How can we explain the obvious contradiction between the reality of Teilhard’s thoughts and actions and his apparent loyalty to everything the Church required of him, if all we know of his character rules out sheer hypocrisy as a solution?

Our answer is that there is a certain duplicity in Teilhard. But this does not lie in the difference between the public 'personna' he assumed and the real Teilhard he knew himself to be and wanted to be. This would have been conscious deceit. The duplicity lies more in an alteration, or vacillation, between the two aspects of his innermost personality (thus making him a particularly striking case of "schizophrenia').

We must always remember the 14-year-old boy from Auvergne whom Henri Bremond taught in his language and literature classes at the College de Mongré: 'Very intelligent, top of his form in all subjects, but desperately quiet.' It was impossible to arouse the slightest gleam in his eyes, for he was living in another world, 'utterly absorbed in one overpowering passion'. (28) This is the first piece of evidence we have about Teilhard's essentially two-fold nature. On one side there is the quiet boy who does everything he is told, who a year later becomes Prefect of the school branch of the Congregation, and receives at the end of his studies the First Prize for his all-round academic performance and Second Prize for good conduct - in short, a model pupil of the Society of Jesus, well on the way to becoming the perfect Jesuit. But on the other hand there is the visionary for whom nothing exists save the dream that he is obsessively pursuing.

This 'overpowering passion' was his interest in stones. Then follow the three years 1916, 1917 and 1918, the crucial years of his existence, the years of his conversion in the religious sense of the word, the years of his 'second birth', and from then on his passion becomes an ambition to integrate within the Church what before his time had commonly been called 'the religion of Progress' (for this is really all that Teilhardism is in essence). Only for him Progress has widened to take in a very generalised theory of Evolution.

We have seen to what lengths this 'hobby' was finally to lead him. It led him in the end to conceive the absurd chimaera of a Catholicism thoroughly new in its substance, a Catholicism that so attracted him that his first tentative glimpse of it in 1919 made his former religious life seem 'childish' to him. He did not realise that in his blinding enthusiasm to 'share the preoccupations, hopes, activities which made the elite of today's mankind, natural mankind, live' (29), he was rejecting not a 'childishness', but just the religion of the humble and of the Saints, the simple piety of Saint Bernadette and the Cure d'Ars, the 'little way' of Saint Therese of Lisieux.

This may not be the ultimate truth about Teilhard (for only God can know his real nature), but at least it is Teilhard as we see him at his most deliberate and international level in his writings — it is the Teilhard of 'Teilhardism'. Basically he is a reformer, and alongside his characteristic obstinacy, one who was most richly endowed with the cardinal virtue of all reformers and founders of religions, i.e. not intelligence but faith. His faith is the sort that moves mountains, and this is one of the reasons for his success But, at the same time, behind all the insane day-dreams, the quiet child remains, and although more reassuring, this other face of Teilhard is not just a mask — it corresponds to that docility of behaviour which is just as essentially part of his nature as his indomitable faith in his own ideas. Thus it is not out of hypocrisy that Teilhard subscribes to dogmas and goes through the motions of a Christian; it is just that he has put the object of his real preoccupations into another compartment of his mind.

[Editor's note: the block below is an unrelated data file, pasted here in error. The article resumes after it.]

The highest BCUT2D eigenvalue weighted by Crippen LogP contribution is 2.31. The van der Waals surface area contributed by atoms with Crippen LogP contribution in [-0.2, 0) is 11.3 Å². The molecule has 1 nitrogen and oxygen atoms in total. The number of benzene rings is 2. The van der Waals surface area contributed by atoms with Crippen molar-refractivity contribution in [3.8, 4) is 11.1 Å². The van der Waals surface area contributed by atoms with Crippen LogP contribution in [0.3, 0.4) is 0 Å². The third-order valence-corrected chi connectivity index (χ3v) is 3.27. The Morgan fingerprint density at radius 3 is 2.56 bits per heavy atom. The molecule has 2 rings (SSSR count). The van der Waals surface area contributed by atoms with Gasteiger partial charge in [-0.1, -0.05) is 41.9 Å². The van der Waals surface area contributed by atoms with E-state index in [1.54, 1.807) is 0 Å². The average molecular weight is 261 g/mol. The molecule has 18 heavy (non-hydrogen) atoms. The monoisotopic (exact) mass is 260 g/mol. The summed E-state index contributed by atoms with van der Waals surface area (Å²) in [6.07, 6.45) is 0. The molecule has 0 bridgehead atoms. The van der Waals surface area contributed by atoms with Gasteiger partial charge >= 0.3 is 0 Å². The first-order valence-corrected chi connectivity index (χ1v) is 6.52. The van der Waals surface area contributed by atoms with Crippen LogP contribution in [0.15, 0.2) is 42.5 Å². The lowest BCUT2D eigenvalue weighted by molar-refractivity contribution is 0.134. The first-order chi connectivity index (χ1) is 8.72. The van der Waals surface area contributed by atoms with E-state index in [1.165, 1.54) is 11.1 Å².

The reader is now in a better position to understand why Teilhard rejected Fr G's suggestion.

Teilhard himself gave two reasons for this refusal, but there was a third and stronger reason, and a more honourable one, moreover: namely that he belonged to the Church (that Church that he slandered and misunderstood so lightly and so unjustly) with every fibre of his being. He could never see himself as a dissident priest; to him it would have been a shameful desertion. No one could maintain, least of all himself, that his attempt to reconcile his beliefs with his behaviour as a Catholic had much intellectual coherence in it, but he had been living so long in a position that anyone else would have found false that he had almost stopped suffering from its falseness. He was quite ready to admit the possibility of others choosing, like Fr G, the opposite solution, and the reason he gives for this underlines yet again the essential Modernism of his thinking, by the precedence it gives 'Life' over against truth. What does it matter whether one belongs or does not belong to the true religion when 'all upward movements converge' and when, whether one is inside or outside, one can still do worthwhile work, that is, move in the direction Evolution is taking.

Two things must however be said.

The first is that it is laughable - and the best jokes are the shortest ones - to present Teilhard as a paragon of obedience. He is exactly the opposite, the very type of the irreductible rebel under the outward guise of submissiveness. Rome tells him again and again that he is mistaken, but he does not change one single feature of his mental universe. No one would have asked him to renounce the whole of his thinking at one go. Such things cannot be done to order. But he could at least have made an effort, examined himself, sought a way of reconciling his vision or what he thought was his vision with what Rome was telling him. This he never made the slightest attempt to do. It is only too clear that if Rome and he are in disagreement, the fault, for him, must clearly lie with Rome. At bottom he was not prepared to receive the words of life from the Church, but to offer them to Her. His whole dream is to act as the Churches midwife and to help the old Mother to bring to birth the new faith She is unwittingly carrying in her womb and which tomorrow will be the religion of all Mankind.